ELEVATE your relationship!

You see to feet, one in a chunky boot and one in a black sneaker, crossed toward each other with a deck be

by Holly L.

UPDATE: SERIES CANCELED – MAY BE RESCHEDULED.

Are you looking to take your relationship to the next level? Or searching for a new twist on date night?

You can hone your skills for maintaining a stable marriage or committed partnership through upcoming classes using material from ELEVATE. Developed in collaboration with colleagues at the University of Georgia and at Auburn University, the program blends practical skills with an understanding of the physiology of human interaction to enhance healthy adult relationships.

Join us at Miller Branch on three Tuesdays, October 4, 11 and 18 from 6:30 – 8 pm, to participate in these free sessions, presented in partnership with the University of Maryland Extension. Registration required.

The Elevate logo has a green heart that contains an upward pointing arrow above the

The two core components of ELEVATE are (1) practical strategies and tools and (2) the inclusion of mindfulness practice activities that help couples manage intense emotions by learning to regulate their heart-brain response to stressful triggers. Couples leave equipped with tools to communicate (and argue) more effectively, resolve conflict, and strengthen their relationship.

University of Maryland Family and Consumer Sciences Specialist Dr. Alexander Chan leads this inclusive and LGBTQ+ friendly class. This series is designed primarily for couples who are currently in a committed relationship. Individuals may attend without a partner, but couples attending together receive the most benefit.

Holly is an Instructor and Research Specialist at the Miller Branch. She enjoys knitting, preferably with a strong cup of tea and Downton Abbey in the queue.

Tackling National History Day

NHD initials above two red bars, interspaced with National History Day text

By Deborah B.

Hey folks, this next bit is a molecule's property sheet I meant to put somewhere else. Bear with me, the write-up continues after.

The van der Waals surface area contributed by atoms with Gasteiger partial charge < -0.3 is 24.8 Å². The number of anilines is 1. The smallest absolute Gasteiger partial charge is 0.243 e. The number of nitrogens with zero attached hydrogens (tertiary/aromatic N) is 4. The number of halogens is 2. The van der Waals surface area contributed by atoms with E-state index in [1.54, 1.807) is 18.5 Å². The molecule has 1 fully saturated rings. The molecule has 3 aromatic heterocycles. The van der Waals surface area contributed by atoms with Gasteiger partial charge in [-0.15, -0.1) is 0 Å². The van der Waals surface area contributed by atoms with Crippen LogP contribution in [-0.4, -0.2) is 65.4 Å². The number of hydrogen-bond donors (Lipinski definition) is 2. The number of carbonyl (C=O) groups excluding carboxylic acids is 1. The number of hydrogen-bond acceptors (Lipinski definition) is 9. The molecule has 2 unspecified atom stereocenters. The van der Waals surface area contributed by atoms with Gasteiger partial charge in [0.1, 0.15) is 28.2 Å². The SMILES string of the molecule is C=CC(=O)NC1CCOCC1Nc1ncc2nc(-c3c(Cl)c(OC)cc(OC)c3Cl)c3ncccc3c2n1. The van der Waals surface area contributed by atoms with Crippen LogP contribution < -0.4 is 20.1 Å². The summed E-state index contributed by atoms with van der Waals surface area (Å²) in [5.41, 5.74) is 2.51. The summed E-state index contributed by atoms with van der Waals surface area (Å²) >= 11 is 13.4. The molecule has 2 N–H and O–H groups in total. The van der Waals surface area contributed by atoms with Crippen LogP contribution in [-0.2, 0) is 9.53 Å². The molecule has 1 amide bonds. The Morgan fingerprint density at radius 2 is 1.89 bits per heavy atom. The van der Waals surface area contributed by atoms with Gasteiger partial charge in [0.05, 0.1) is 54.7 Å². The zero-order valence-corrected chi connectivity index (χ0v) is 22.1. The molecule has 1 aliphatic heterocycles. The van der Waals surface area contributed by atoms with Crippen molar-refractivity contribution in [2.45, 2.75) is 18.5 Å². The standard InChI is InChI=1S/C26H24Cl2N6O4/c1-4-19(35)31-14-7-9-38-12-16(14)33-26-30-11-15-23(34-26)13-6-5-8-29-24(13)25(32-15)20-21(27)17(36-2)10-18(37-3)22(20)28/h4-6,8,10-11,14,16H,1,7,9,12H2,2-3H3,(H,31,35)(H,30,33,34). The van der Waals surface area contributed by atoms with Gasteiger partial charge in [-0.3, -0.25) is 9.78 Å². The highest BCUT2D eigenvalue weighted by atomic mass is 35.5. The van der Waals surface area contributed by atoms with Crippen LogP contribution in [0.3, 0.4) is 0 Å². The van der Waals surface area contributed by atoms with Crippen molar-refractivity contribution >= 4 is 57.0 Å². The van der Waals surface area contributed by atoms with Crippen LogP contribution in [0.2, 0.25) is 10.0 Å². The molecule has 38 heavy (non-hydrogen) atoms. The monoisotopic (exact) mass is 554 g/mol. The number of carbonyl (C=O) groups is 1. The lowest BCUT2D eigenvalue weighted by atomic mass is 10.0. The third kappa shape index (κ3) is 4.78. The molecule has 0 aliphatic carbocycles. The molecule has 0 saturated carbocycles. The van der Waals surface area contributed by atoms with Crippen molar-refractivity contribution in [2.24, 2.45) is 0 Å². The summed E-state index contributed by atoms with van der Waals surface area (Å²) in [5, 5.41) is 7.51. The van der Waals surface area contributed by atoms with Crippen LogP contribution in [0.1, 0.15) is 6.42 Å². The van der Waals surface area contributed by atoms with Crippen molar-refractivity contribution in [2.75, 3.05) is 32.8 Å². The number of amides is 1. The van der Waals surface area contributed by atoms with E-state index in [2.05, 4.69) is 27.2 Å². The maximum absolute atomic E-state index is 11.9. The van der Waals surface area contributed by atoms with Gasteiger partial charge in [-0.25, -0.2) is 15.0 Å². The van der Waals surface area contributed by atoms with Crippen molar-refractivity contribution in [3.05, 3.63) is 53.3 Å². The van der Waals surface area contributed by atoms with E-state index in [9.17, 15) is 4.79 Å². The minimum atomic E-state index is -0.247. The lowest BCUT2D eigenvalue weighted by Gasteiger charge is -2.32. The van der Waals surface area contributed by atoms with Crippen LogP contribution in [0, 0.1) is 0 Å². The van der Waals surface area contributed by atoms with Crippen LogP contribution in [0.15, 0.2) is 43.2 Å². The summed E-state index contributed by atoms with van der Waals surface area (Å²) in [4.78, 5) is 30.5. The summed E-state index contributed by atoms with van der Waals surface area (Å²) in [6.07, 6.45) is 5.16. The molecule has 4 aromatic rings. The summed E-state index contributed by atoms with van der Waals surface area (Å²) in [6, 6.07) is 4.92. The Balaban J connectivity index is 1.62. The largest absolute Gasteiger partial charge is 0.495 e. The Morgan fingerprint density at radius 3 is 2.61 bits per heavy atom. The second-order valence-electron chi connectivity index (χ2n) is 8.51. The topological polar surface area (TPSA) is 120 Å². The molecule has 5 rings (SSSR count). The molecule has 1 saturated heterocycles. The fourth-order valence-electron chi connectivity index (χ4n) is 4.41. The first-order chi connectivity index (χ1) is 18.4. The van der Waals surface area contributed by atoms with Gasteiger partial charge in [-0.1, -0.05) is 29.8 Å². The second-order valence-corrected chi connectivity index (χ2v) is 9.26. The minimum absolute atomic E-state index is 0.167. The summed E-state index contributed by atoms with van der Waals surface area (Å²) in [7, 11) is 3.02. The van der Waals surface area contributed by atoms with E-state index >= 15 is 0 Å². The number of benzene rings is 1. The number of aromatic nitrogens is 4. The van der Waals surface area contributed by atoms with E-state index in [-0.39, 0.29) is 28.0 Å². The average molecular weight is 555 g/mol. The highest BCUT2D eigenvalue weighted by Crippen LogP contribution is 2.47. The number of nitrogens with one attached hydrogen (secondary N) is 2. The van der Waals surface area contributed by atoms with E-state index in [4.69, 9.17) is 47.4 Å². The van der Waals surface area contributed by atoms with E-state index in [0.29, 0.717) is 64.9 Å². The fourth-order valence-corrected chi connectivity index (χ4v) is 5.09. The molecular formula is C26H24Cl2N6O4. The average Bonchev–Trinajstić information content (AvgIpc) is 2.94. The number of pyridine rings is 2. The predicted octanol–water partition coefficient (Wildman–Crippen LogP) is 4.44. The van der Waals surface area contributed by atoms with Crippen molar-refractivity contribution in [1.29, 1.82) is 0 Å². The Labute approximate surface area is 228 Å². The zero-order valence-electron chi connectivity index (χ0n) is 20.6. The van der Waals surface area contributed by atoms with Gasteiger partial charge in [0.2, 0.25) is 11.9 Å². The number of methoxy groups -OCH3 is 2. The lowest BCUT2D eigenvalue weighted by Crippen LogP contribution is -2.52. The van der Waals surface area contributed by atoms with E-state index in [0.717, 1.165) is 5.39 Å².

It’s not cheating! 

September is around the bend, bringing refrigerators adorned with leaf collages, stink bugs, and virtual football parties with snacks of imaginary calories. It also catapults middle and high school students into the vast expanse that is the National History Day Project, a year-long exploration of an historical topic where students analyze the topic’s immediate and long term impact and its connection to the annual theme, then create a structured presentation model showcasing their extensive research and conclusions in a national competition for grades, glory, and potential monetary awards. Piece of cake.

Parents, do not hit the liquor cabinet! We are here to help! Seriously, it is not cheating for students to get research and analysis assistance. Teachers and parents are frequently tapped, but there is a local, free, natural habitat for history and research nerds eager to help search for buried sources… Howard County Library System.

This year’s theme is Communication in History: The Key to Understanding. How do people exchange information and interact with each other? Think of the act of communicating, the motivation for the communication, the who or what the communication affects. Think of how we struggle with conveying meaning today, even without Zoom calls.

Our virtual classes such as Topic Development and Maximize Your History Day Research offer insights into these questions and others relating to the theme. In October, the NHD Thesis Workshop is a safe mosh pit for students to deconstruct, reconstruct, and beat the heck out of their arguments until they are honed enough to substitute as historical reenactment weapons. Well, maybe not that sharp. Our classes, databases, and collection resources are also not cheats. National History Day encourages students to create a reliquary of history-hunting tools.

Also, these classes are not exclusive to NHD students! We welcome parents and teachers and all teens interested in upgrading their critical thinking skills. In addition, we will host a complement of news literacy performance training. Beware aged opinions. Ideas and thinking can stagnate, even ideas originally based on empirical evidence. Have there been new discoveries? Is there new data? Healthy, critical thinking requires stimuli and exercise, and we coach students through bias obstacles and teach strategies to combat fallacies and fear of opposing viewpoints.

In the next few weeks, somewhere in the county, a child will be assigned a NHD project. There is hope! Our mission, aside from mixing as many metaphors as possible in this blog post, is to help students achieve their academic potential. A small donation of the student’s time rewards them with research guidance and alleviates a librarian suffering from an overabundance of historical minutia. So, go online or call to register for one of our fall NHD classes as soon as they open.

Remember, it’s not cheating.

Deborah B. is a triple threat nerd of books, history, and actual triplets.